The author argues that the church is a prolongation of the Incarnation. He begins by explaining the issues involved in this position. Then he turns to Paul’s Letter to the Colossians, where we read: “Now I rejoice in my sufferings for your sake, and in my flesh I complete what is lacking in Christ’s afflictions for the sake of his body, that is, the church” (Col 1:24). Then he turns to Caesarius of Arles, who speaks of the church as persons grafted into one body that enables them to be Christ to others. Christ acts through the members, using the material to bring about the spiritual. Next, the author examines John of Damascus’s view that our unity with Christ as believers allows us to speak of experiences of the church as being experiences of Christ and actions of the church as being actions of Christ. Finally, the author finds in the Letter to the Hebrews passages that indicate that it is “through Christ” in unity that the members of the church may participate in the unique priestly sacrificial activity of Christ. Therefore, the church— mystical body of Christ—is a type of Christ’s earthly ministry and of his heavenly ministry of building the Kingdom that is yet to come.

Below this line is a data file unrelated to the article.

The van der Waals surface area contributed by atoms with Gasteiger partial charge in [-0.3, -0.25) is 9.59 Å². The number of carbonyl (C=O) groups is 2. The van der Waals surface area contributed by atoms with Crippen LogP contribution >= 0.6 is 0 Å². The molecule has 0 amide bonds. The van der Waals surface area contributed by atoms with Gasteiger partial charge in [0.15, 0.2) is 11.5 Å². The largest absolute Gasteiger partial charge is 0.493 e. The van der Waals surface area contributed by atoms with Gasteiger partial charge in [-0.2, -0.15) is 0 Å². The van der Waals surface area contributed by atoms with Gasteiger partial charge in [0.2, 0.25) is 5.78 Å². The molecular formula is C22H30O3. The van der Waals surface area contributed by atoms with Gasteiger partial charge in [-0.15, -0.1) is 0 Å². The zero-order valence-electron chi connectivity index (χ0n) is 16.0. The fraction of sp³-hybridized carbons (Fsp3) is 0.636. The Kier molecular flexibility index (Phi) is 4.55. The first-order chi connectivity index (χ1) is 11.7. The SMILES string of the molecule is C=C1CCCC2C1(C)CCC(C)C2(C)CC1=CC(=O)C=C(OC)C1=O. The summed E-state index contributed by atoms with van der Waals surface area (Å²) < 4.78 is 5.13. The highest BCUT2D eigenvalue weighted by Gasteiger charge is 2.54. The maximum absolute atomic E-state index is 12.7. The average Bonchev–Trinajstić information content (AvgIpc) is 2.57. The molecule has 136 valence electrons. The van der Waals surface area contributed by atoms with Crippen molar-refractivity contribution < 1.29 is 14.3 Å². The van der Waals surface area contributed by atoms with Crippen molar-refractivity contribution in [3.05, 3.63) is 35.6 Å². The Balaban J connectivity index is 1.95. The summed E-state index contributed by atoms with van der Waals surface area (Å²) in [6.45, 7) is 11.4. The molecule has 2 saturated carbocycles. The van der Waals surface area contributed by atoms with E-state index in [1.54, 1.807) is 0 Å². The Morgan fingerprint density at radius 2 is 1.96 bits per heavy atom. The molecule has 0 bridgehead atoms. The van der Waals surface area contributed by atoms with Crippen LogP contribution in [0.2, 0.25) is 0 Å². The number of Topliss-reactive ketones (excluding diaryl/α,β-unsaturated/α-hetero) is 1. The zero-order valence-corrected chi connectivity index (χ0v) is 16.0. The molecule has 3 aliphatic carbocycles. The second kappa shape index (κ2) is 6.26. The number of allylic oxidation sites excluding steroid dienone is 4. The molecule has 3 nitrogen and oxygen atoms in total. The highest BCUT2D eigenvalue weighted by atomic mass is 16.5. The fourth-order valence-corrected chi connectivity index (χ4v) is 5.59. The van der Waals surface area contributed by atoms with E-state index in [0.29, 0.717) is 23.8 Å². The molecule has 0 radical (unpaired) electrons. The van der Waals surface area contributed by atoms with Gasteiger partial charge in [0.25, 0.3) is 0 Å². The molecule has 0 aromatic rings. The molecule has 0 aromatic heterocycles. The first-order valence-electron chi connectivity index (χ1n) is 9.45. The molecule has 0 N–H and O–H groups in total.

Baima, Thomas A.
"The Prolongation of the Incarnation: Toward a Biblical Understanding of the Church,"
Claritas: Journal of Dialogue and Culture: Vol. 6
, Article 9.
Available at: http://docs.lib.purdue.edu/claritas/vol6/iss2/9